At submission, authors must confirm that criteria have been fulfilled in a signed badge disclosure form (PDF, 33KB) that must be submitted as supplemental material. If all criteria are met as confirmed by the editor, the form will then be published with the article as supplemental material.

Authors should also note their eligibility for the badge(s) in the cover letter.

For all badges, items must be made available on an open-access repository with a persistent identifier in a format that is time-stamped, immutable, and permanent. For the preregistered badge, this is an institutional registration system.

Data and materials must be made available under an open license allowing others to copy, share, and use the data, with attribution and copyright as applicable.

Available badges are:

Open Data BadgeOpen Data:
All data necessary to reproduce the reported results that are digitally shareable are made publicly available. Information necessary for replication (e.g., codebooks or metadata) must be included.

 

Open Materials BadgeOpen Materials:
All materials necessary to reproduce the reported results that are digitally shareable, along with descriptions of non-digital materials necessary for replication, are made publicly available.

 

Preregistered BadgePreregistered:
At least one study's design has been preregistered with descriptions of (a) the research design and study materials, including the planned sample size; (b) the motivating research question or hypothesis; (c) the outcome variable(s); and (d) the predictor variables, including controls, covariates, and independent variables. Results must be fully disclosed. As long as they are distinguished from other results in the article, results from analyses that were not preregistered may be reported in the article.

 

Preregistered+Analysis BadgePreregistered+Analysis Plan:
At least one study's design has been preregistered along with an analysis plan for the research — and results are recorded according to that plan.

 

Note that it may not be possible to preregister a study or to share data and materials. Applying for open science badges is optional.

Publication Policies

APA policy prohibits an author from submitting the same manuscript for concurrent consideration by two or more publications.

See also APA Journals® Internet Posting Guidelines.

APA requires authors to reveal any possible conflict of interest in the conduct and reporting of research (e.g., financial interests in a test or procedure, funding by pharmaceutical companies for drug research).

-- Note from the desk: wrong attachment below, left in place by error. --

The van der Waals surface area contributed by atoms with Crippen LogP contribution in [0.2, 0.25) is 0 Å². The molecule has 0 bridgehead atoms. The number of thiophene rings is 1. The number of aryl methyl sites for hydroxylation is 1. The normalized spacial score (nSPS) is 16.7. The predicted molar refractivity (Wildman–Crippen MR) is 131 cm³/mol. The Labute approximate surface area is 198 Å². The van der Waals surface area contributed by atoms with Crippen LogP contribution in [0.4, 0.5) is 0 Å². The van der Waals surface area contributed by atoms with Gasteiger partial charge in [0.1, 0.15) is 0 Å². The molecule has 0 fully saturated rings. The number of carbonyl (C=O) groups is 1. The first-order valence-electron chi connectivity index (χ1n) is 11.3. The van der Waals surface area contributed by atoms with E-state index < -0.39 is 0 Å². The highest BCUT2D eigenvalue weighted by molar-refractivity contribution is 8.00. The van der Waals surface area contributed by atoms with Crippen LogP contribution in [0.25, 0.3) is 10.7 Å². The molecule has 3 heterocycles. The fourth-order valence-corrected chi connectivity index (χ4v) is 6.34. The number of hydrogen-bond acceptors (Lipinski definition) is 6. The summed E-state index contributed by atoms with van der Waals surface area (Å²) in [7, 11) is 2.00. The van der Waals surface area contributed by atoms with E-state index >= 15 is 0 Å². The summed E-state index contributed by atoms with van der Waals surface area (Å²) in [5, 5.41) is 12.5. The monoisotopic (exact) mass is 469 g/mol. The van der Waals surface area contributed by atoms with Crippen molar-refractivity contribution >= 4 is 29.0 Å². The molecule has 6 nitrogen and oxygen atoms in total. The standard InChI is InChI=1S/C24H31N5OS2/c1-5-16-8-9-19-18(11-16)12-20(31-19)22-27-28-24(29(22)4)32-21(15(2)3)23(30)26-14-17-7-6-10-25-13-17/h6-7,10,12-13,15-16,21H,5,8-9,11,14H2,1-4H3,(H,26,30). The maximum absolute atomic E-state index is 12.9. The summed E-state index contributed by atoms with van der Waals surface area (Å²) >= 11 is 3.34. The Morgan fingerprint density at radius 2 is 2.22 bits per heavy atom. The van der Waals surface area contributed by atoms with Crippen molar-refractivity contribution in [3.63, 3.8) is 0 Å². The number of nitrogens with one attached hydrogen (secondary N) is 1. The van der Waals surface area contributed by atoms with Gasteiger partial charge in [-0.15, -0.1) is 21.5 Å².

Authors of accepted manuscripts are required to transfer the copyright to APA.

Ethical Principles

It is a violation of APA Ethical Principles to publish "as original data, data that have been previously published" (Standard 8.13).

In addition, APA Ethical Principles specify that "after research results are published, psychologists do not withhold the data on which their conclusions are based from other competent professionals who seek to verify the substantive claims through reanalysis and who intend to use such data only for that purpose, provided that the confidentiality of the participants can be protected and unless legal rights concerning proprietary data preclude their release" (Standard 8.14).

APA expects authors to adhere to these standards. Specifically, APA expects authors to have their data available throughout the editorial review process and for at least 5 years after the date of publication.

Authors are required to state in writing that they have complied with APA ethical standards in the treatment of their sample, human or animal, or to describe the details of treatment.

The APA Ethics Office provides the full Ethical Principles of Psychologists and Code of Conduct electronically on its website in HTML, PDF, and Word format. You may also request a copy by emailing or calling the APA Ethics Office (202-336-5930). You may also read "Ethical Principles," December 1992, American Psychologist, Vol. 47, pp. 1597–1611.

Appeals Process

Manuscripts Rejected Without Review

Authors of manuscripts rejected without review may appeal the decision to the Editor-in-Chief, requesting a reconsideration of the decision. If that appeal is rejected but the author believes the decision is inappropriate, the author may appeal to the Executive Committee of the American Psychology-Law Society (AP-LS), APA Division 41.

Manuscripts Rejected After Peer Review

An author wishing to appeal a manuscript should direct the editorial appeal first to the associate editor who made the rejection. If the associate editor declines to further consider the manuscript, or the associate editor does a second review of the manuscript and still rejects it, the author may appeal next to the Editor-in-Chief. If the Editor-in-Chief believes the appeal has merit, the manuscript may be reassigned to a new associate editor for independent re-review. If the Editor-in-Chief rejects the appeal, the author may request that the appeal and the manuscript be sent to the Executive Committee of the American Psychology-Law Society (AP-LS), APA Division 41.

Rejected Comments

Decisions on comments are final and cannot be appealed.

Other Information

Special Issues
  • Police-Induced Confessions

    A Scientific Review Paper and Commentaries of the American Psychology–Law Society (AP–LS), APA Division 41, originally published in Law and Human Behavior, Vol. 34, No. 1, February 2010. This collection reviews the literature on police interrogation and confession and distills from it important insights and policy recommendations.